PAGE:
Earlier than I had expected, King Salmon is again in the news – this time for ‘not delivering’  on levels of Omega 3 promised on packaging and ‘delivering copper and zinc levels’ that exceed guidelines in the environment.

This week Consumer Magazine, in their article Salmon Run have revealed that (i) vegetable and abattoir products rather than marine products, make up the bulk of salmon feed, despite the fact that King Salmon claims the diet of the Salmon mimics that of wild salmon. The Consumer investigation also found that (ii) levels of Omega 3 in the fish were much lower than advertised (this was also the case with Signature range and Aoraki salmon) and (iii) that past annual monitoring reports have indicated that copper and zinc levels have exceed guidelines. Monitoring in 2011 also found the Otaneru Bay King Salmon farm to be ‘highly impacted’ and ‘biologically impoverished beyond the point at which wastes can be efficiently assimilated’ and the Forsyth Bay farm had reached the ‘maximum acceptable environmental quality standards.’ Results of the 2012 monitoring reports are currently being evaluated through an independent review sought by the Marlborough District Council. Consumer also notes that (iv) increased mortality rates and deformities occurring in fish in Pelorus Sound, and were first noticed late last year. The abnormalities included skin lesions and spinal malformations; however it is not known what part the fish’s diet play in causing such deformities. Consumer reports that the MPI has recently commissioned King Salmon on behalf of the Salmon Improvement Group $600,000 to investigate possible causes. We question why $600,000 of government funds have been allocated to King Salmon on behalf of an  industry group why there is no independent investigation and no promise of a public report. View the Consumer investigation here.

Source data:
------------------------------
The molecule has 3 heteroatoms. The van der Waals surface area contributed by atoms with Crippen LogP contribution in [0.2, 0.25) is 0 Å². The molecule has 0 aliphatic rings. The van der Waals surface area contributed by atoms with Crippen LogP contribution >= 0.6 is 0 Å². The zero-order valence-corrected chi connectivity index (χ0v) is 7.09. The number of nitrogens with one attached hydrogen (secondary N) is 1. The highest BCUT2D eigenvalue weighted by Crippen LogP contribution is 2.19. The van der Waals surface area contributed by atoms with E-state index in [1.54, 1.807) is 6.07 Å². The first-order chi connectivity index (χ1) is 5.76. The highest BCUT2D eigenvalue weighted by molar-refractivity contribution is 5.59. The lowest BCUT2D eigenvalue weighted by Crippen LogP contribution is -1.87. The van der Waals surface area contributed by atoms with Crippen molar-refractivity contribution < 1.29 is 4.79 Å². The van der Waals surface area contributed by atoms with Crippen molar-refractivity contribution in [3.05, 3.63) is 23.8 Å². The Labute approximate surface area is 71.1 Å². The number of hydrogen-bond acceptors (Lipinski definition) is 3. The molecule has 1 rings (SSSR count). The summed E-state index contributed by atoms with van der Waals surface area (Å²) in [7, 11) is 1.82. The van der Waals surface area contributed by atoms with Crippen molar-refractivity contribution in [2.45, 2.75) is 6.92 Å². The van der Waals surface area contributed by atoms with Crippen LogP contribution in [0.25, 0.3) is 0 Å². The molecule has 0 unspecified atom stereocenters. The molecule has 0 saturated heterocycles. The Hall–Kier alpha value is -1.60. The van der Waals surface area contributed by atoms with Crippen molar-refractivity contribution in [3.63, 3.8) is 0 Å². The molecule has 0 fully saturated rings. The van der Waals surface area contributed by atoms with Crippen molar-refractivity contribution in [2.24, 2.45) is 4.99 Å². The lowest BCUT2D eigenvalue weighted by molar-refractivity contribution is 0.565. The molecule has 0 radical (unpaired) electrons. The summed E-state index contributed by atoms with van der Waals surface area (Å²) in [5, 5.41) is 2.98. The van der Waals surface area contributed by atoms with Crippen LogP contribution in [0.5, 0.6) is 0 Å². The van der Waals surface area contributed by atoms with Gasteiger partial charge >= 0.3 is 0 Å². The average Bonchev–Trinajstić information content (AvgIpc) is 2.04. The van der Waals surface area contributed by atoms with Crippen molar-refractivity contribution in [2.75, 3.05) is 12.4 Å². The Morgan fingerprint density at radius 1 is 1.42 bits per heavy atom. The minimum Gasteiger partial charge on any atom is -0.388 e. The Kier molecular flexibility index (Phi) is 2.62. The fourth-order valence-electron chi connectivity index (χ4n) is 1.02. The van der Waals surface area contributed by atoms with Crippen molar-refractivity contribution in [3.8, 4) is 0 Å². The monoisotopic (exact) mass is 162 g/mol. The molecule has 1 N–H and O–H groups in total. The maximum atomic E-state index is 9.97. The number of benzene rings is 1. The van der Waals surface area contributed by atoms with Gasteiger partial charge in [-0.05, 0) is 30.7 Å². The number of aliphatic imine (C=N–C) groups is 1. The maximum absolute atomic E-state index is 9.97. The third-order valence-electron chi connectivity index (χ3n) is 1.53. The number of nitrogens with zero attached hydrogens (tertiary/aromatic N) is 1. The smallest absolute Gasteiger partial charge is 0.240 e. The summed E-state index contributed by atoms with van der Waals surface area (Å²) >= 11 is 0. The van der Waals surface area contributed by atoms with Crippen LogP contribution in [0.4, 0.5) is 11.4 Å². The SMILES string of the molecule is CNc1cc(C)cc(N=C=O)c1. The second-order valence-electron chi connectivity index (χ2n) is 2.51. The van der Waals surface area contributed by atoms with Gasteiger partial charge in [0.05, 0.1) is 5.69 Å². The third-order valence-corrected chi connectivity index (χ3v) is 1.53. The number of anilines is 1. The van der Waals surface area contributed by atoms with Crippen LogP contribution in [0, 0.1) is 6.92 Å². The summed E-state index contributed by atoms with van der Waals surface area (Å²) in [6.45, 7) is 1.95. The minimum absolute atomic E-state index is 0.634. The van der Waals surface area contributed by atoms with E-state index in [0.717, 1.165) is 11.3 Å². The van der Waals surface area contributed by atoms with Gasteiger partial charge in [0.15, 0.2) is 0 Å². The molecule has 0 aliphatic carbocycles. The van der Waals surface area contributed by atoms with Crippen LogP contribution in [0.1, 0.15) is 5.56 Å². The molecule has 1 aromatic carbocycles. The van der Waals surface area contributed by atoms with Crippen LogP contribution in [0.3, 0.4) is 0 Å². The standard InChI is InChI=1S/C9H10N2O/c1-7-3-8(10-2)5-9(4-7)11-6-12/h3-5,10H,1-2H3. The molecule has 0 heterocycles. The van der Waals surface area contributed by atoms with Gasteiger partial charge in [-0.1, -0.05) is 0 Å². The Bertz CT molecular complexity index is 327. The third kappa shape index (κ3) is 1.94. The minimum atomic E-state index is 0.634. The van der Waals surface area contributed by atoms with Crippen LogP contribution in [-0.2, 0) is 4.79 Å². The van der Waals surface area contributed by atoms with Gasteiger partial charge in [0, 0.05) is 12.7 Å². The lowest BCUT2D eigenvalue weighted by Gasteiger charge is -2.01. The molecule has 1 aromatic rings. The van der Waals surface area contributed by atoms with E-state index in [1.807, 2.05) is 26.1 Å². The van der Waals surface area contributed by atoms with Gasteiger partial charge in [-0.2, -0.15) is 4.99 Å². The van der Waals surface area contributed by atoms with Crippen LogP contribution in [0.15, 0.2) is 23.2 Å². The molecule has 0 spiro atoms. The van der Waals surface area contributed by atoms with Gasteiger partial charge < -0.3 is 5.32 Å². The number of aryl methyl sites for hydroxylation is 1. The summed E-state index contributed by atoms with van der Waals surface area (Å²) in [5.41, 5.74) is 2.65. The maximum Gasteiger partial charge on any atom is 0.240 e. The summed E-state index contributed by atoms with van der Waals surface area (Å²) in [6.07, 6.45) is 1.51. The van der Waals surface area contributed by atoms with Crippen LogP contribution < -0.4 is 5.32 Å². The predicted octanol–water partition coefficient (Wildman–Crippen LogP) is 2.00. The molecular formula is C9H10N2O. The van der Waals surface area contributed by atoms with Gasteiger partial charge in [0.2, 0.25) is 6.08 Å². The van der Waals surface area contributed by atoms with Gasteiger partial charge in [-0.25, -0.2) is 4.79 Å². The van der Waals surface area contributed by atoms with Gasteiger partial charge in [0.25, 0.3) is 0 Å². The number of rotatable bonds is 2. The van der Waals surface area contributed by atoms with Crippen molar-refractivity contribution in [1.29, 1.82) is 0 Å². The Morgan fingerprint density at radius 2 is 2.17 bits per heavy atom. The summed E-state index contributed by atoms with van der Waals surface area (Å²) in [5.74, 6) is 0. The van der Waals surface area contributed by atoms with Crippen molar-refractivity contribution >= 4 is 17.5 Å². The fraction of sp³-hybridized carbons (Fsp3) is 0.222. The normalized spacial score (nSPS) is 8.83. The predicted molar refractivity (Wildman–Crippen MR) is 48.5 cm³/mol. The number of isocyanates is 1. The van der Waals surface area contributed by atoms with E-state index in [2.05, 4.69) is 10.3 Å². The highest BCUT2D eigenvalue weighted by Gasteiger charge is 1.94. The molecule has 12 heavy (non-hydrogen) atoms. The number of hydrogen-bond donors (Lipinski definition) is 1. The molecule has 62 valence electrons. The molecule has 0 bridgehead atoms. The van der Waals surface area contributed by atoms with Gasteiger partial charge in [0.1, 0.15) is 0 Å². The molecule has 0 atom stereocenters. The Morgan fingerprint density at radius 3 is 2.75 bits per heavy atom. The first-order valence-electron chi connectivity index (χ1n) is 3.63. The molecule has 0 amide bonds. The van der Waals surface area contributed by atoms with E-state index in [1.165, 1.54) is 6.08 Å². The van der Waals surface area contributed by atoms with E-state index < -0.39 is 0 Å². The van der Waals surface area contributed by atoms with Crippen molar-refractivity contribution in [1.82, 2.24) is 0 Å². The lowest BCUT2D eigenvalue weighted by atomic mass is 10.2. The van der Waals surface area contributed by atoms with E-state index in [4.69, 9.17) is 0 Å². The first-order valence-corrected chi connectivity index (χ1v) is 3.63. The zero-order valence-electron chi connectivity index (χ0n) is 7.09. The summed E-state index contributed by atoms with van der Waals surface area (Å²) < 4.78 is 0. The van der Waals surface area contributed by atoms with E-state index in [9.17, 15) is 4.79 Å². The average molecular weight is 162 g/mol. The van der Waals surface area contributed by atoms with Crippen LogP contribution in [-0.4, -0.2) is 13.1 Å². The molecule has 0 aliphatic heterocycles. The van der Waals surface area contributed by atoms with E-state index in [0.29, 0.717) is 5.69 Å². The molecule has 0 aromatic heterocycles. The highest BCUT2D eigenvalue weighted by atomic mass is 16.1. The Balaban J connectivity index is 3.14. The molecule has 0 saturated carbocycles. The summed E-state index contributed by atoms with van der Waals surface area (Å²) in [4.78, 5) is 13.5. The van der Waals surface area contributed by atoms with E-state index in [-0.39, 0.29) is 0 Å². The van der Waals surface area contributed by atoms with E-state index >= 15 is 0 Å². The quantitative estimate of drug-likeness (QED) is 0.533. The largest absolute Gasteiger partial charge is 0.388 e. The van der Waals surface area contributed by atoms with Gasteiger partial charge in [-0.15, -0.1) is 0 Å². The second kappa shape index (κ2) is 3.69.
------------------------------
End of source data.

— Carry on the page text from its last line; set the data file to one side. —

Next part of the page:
Personally I no longer trust King Salmon. Our experience at the recent Board of Inquiry Hearing, reported here, raises questions over the quality of the evidence presented to the Board, and these recent findings by Consumer only add further weight to these concerns. This brings into question whether the quality of the information King Salmon provided at the public hearing can be relied upon and whether enough due diligence was completed by the EPA. In addition, it raises additional questions over the extent the Ministry of Primary Industries (MPI) was aware of King Salmon’s misrepresentations before the Hearing closed; where they aware of the extent of non marine feed products, the Omega 3 issue, the copper and zinc levels and the deformities. MPI must operate in the best interests of the public, not in the best interests of King Salmon. We are concerned that independence must not only exist, but be seen to exist.  From our understanding there is nothing new about these deformities, so why is MPI concerned now, rather than tabling their concerns at the Hearing late last year. We plan to raise these issues directly with MPI and report back.

See here for Radio New Zealand’s coverage on the story and here for King Salmon’s reply.

(1) The High Court dismissed two appeals against the Board of Inquiry’s decision on the New Zealand King Salmon proposal on 8 August 2013. Since that decision, applications to appeal the decision to the Supreme Court have been made by The Environmental Defence Society and Sustain our Sounds. More information can be found on the EPA’s website here.

(2) I will be speaking about the King Salmon application at the Blenheim Rotary Club on the 29thof October at 6pm. If you are interested in attending please contact John Leader at Jhnlead8@hotmail.com.

Congratulations to Jessica Wilson at Consumer, great research.